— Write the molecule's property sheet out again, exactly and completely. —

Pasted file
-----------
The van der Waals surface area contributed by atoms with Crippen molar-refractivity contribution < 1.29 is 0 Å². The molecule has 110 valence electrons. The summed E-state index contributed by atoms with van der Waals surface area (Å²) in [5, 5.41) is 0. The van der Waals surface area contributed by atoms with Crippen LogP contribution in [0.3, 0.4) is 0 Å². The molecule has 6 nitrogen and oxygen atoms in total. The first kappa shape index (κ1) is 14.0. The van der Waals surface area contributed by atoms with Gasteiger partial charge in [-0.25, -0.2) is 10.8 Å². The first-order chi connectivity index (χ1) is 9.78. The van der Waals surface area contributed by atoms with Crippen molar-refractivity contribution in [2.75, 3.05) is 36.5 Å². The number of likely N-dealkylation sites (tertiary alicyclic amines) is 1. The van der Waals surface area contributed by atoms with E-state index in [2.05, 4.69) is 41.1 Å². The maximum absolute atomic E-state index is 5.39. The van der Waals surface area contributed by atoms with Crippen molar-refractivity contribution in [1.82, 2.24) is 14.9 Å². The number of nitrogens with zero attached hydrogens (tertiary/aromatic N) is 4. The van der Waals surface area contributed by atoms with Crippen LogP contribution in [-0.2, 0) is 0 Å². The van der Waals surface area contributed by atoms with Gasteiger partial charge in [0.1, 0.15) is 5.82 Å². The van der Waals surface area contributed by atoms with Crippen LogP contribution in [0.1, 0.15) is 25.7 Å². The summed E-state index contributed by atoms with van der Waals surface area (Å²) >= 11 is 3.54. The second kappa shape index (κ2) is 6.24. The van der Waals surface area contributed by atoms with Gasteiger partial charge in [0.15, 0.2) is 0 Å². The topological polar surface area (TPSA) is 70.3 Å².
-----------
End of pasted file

The van der Waals surface area contributed by atoms with Crippen molar-refractivity contribution < 1.29 is 0 Å². The molecule has 110 valence electrons. The summed E-state index contributed by atoms with van der Waals surface area (Å²) in [5, 5.41) is 0. The van der Waals surface area contributed by atoms with Crippen LogP contribution in [0.3, 0.4) is 0 Å². The molecule has 6 nitrogen and oxygen atoms in total. The first kappa shape index (κ1) is 14.0. The van der Waals surface area contributed by atoms with Gasteiger partial charge in [-0.25, -0.2) is 10.8 Å². The first-order chi connectivity index (χ1) is 9.78. The van der Waals surface area contributed by atoms with Crippen molar-refractivity contribution in [2.75, 3.05) is 36.5 Å². The number of likely N-dealkylation sites (tertiary alicyclic amines) is 1. The van der Waals surface area contributed by atoms with E-state index in [2.05, 4.69) is 41.1 Å². The maximum absolute atomic E-state index is 5.39. The van der Waals surface area contributed by atoms with Crippen molar-refractivity contribution in [1.82, 2.24) is 14.9 Å². The number of nitrogens with zero attached hydrogens (tertiary/aromatic N) is 4. The van der Waals surface area contributed by atoms with Crippen LogP contribution in [-0.2, 0) is 0 Å². The van der Waals surface area contributed by atoms with Gasteiger partial charge in [0.1, 0.15) is 5.82 Å². The van der Waals surface area contributed by atoms with Crippen LogP contribution in [0.1, 0.15) is 25.7 Å². The summed E-state index contributed by atoms with van der Waals surface area (Å²) >= 11 is 3.54. The second kappa shape index (κ2) is 6.24. The van der Waals surface area contributed by atoms with Gasteiger partial charge in [0.15, 0.2) is 0 Å². The topological polar surface area (TPSA) is 70.3 Å².